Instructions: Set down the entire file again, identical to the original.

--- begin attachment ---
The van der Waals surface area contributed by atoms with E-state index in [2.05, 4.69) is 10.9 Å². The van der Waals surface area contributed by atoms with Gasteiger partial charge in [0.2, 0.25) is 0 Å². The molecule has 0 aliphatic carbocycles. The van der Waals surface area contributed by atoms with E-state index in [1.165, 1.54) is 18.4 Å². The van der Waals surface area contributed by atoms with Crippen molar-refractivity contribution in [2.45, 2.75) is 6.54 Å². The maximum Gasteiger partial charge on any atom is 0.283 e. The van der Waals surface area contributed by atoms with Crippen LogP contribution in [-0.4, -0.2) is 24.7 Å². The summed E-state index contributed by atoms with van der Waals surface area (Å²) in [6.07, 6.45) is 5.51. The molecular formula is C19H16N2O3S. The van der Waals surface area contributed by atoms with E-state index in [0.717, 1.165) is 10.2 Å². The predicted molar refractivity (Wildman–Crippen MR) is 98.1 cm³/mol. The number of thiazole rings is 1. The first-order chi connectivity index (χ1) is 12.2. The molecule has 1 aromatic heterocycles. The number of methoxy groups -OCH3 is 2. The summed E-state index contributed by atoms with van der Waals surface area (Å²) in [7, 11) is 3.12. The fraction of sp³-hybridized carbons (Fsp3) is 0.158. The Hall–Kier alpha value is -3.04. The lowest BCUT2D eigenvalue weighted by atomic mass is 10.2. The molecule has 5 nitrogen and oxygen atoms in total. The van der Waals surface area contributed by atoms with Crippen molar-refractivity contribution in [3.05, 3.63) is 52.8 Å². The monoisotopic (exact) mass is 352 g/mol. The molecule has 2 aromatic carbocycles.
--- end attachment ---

The van der Waals surface area contributed by atoms with E-state index in [2.05, 4.69) is 10.9 Å². The van der Waals surface area contributed by atoms with Gasteiger partial charge in [0.2, 0.25) is 0 Å². The molecule has 0 aliphatic carbocycles. The van der Waals surface area contributed by atoms with E-state index in [1.165, 1.54) is 18.4 Å². The van der Waals surface area contributed by atoms with Crippen molar-refractivity contribution in [2.45, 2.75) is 6.54 Å². The maximum Gasteiger partial charge on any atom is 0.283 e. The van der Waals surface area contributed by atoms with Crippen LogP contribution in [-0.4, -0.2) is 24.7 Å². The summed E-state index contributed by atoms with van der Waals surface area (Å²) in [6.07, 6.45) is 5.51. The molecular formula is C19H16N2O3S. The van der Waals surface area contributed by atoms with E-state index in [0.717, 1.165) is 10.2 Å². The predicted molar refractivity (Wildman–Crippen MR) is 98.1 cm³/mol. The number of thiazole rings is 1. The first-order chi connectivity index (χ1) is 12.2. The molecule has 1 aromatic heterocycles. The number of methoxy groups -OCH3 is 2. The summed E-state index contributed by atoms with van der Waals surface area (Å²) in [7, 11) is 3.12. The fraction of sp³-hybridized carbons (Fsp3) is 0.158. The Hall–Kier alpha value is -3.04. The lowest BCUT2D eigenvalue weighted by atomic mass is 10.2. The molecule has 5 nitrogen and oxygen atoms in total. The van der Waals surface area contributed by atoms with Crippen molar-refractivity contribution in [3.05, 3.63) is 52.8 Å². The monoisotopic (exact) mass is 352 g/mol. The molecule has 2 aromatic carbocycles.